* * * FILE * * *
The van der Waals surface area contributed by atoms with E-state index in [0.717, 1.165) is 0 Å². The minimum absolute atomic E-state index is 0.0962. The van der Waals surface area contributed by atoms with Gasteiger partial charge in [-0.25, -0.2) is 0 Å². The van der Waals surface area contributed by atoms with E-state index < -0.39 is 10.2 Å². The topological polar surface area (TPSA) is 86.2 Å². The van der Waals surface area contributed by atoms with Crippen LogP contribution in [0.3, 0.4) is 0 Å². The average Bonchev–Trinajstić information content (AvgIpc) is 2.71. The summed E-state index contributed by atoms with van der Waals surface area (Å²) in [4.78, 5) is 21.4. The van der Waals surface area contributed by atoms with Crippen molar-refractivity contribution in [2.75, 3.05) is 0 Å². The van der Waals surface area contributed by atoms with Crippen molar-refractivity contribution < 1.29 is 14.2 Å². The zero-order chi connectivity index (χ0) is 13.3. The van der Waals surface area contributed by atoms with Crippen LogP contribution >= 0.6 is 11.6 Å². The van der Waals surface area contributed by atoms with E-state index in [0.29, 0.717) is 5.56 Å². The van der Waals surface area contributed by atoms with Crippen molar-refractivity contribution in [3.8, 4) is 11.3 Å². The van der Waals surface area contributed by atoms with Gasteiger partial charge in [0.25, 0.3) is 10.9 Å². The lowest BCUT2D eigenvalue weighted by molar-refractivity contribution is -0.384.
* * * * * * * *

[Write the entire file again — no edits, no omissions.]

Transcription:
The van der Waals surface area contributed by atoms with E-state index in [0.717, 1.165) is 0 Å². The minimum absolute atomic E-state index is 0.0962. The van der Waals surface area contributed by atoms with Gasteiger partial charge in [-0.25, -0.2) is 0 Å². The van der Waals surface area contributed by atoms with E-state index < -0.39 is 10.2 Å². The topological polar surface area (TPSA) is 86.2 Å². The van der Waals surface area contributed by atoms with Crippen LogP contribution in [0.3, 0.4) is 0 Å². The average Bonchev–Trinajstić information content (AvgIpc) is 2.71. The summed E-state index contributed by atoms with van der Waals surface area (Å²) in [4.78, 5) is 21.4. The van der Waals surface area contributed by atoms with Crippen molar-refractivity contribution in [2.75, 3.05) is 0 Å². The van der Waals surface area contributed by atoms with Crippen molar-refractivity contribution < 1.29 is 14.2 Å². The zero-order chi connectivity index (χ0) is 13.3. The van der Waals surface area contributed by atoms with Crippen LogP contribution >= 0.6 is 11.6 Å². The van der Waals surface area contributed by atoms with E-state index in [0.29, 0.717) is 5.56 Å². The van der Waals surface area contributed by atoms with Crippen molar-refractivity contribution in [3.8, 4) is 11.3 Å². The van der Waals surface area contributed by atoms with Gasteiger partial charge in [0.25, 0.3) is 10.9 Å². The lowest BCUT2D eigenvalue weighted by molar-refractivity contribution is -0.384.